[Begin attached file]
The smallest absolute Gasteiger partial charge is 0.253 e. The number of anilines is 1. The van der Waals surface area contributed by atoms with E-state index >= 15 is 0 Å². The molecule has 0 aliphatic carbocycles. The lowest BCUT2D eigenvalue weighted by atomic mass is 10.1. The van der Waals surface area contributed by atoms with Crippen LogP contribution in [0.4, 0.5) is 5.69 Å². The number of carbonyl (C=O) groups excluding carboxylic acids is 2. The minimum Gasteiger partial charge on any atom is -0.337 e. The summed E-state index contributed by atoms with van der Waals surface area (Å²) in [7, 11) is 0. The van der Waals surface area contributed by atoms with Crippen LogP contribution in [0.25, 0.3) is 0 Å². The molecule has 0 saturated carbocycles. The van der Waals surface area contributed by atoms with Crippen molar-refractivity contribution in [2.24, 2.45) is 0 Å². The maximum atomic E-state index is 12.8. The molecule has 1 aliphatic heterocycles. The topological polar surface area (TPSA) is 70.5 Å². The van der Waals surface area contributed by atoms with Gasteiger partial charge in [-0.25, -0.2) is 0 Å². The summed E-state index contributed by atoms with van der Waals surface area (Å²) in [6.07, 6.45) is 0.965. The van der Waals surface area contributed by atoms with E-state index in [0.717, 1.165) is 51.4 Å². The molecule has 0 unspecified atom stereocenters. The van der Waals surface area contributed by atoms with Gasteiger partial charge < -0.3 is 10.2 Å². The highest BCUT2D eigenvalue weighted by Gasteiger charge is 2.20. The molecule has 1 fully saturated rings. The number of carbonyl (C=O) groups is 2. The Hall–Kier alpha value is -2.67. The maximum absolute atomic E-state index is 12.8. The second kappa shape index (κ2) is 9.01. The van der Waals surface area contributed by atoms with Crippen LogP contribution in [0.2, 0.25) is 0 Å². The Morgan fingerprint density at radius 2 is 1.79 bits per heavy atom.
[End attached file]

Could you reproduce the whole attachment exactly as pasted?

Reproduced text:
The smallest absolute Gasteiger partial charge is 0.253 e. The number of anilines is 1. The van der Waals surface area contributed by atoms with E-state index >= 15 is 0 Å². The molecule has 0 aliphatic carbocycles. The lowest BCUT2D eigenvalue weighted by atomic mass is 10.1. The van der Waals surface area contributed by atoms with Crippen LogP contribution in [0.4, 0.5) is 5.69 Å². The number of carbonyl (C=O) groups excluding carboxylic acids is 2. The minimum Gasteiger partial charge on any atom is -0.337 e. The summed E-state index contributed by atoms with van der Waals surface area (Å²) in [7, 11) is 0. The van der Waals surface area contributed by atoms with Crippen LogP contribution in [0.25, 0.3) is 0 Å². The molecule has 0 saturated carbocycles. The van der Waals surface area contributed by atoms with Crippen molar-refractivity contribution in [2.24, 2.45) is 0 Å². The maximum atomic E-state index is 12.8. The molecule has 1 aliphatic heterocycles. The topological polar surface area (TPSA) is 70.5 Å². The van der Waals surface area contributed by atoms with Gasteiger partial charge in [-0.25, -0.2) is 0 Å². The summed E-state index contributed by atoms with van der Waals surface area (Å²) in [6.07, 6.45) is 0.965. The van der Waals surface area contributed by atoms with E-state index in [0.717, 1.165) is 51.4 Å². The molecule has 0 unspecified atom stereocenters. The van der Waals surface area contributed by atoms with Gasteiger partial charge < -0.3 is 10.2 Å². The highest BCUT2D eigenvalue weighted by Gasteiger charge is 2.20. The molecule has 1 fully saturated rings. The number of carbonyl (C=O) groups is 2. The Hall–Kier alpha value is -2.67. The maximum absolute atomic E-state index is 12.8. The second kappa shape index (κ2) is 9.01. The van der Waals surface area contributed by atoms with Crippen LogP contribution in [0.2, 0.25) is 0 Å². The Morgan fingerprint density at radius 2 is 1.79 bits per heavy atom.